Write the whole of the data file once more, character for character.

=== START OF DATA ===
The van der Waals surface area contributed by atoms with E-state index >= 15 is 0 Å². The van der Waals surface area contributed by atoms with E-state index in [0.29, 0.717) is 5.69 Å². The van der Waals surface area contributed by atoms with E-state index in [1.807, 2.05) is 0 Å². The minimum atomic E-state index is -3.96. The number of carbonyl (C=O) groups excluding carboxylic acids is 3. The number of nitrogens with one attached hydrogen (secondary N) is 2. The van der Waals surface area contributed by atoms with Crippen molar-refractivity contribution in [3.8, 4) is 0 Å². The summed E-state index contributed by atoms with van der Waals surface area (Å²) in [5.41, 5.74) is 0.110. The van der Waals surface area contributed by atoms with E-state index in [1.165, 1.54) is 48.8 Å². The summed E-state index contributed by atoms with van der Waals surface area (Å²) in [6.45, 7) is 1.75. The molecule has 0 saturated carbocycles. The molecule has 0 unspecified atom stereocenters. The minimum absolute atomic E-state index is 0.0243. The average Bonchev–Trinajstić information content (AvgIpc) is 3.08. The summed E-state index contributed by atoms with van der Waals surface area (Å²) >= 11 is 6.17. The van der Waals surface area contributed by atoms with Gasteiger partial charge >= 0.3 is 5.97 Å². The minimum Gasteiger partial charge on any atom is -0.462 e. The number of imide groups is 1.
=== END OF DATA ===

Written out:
The van der Waals surface area contributed by atoms with E-state index >= 15 is 0 Å². The van der Waals surface area contributed by atoms with E-state index in [0.29, 0.717) is 5.69 Å². The van der Waals surface area contributed by atoms with E-state index in [1.807, 2.05) is 0 Å². The minimum atomic E-state index is -3.96. The number of carbonyl (C=O) groups excluding carboxylic acids is 3. The number of nitrogens with one attached hydrogen (secondary N) is 2. The van der Waals surface area contributed by atoms with Crippen molar-refractivity contribution in [3.8, 4) is 0 Å². The summed E-state index contributed by atoms with van der Waals surface area (Å²) in [5.41, 5.74) is 0.110. The van der Waals surface area contributed by atoms with E-state index in [1.165, 1.54) is 48.8 Å². The summed E-state index contributed by atoms with van der Waals surface area (Å²) in [6.45, 7) is 1.75. The molecule has 0 saturated carbocycles. The molecule has 0 unspecified atom stereocenters. The minimum absolute atomic E-state index is 0.0243. The average Bonchev–Trinajstić information content (AvgIpc) is 3.08. The summed E-state index contributed by atoms with van der Waals surface area (Å²) >= 11 is 6.17. The van der Waals surface area contributed by atoms with Gasteiger partial charge >= 0.3 is 5.97 Å². The minimum Gasteiger partial charge on any atom is -0.462 e. The number of imide groups is 1.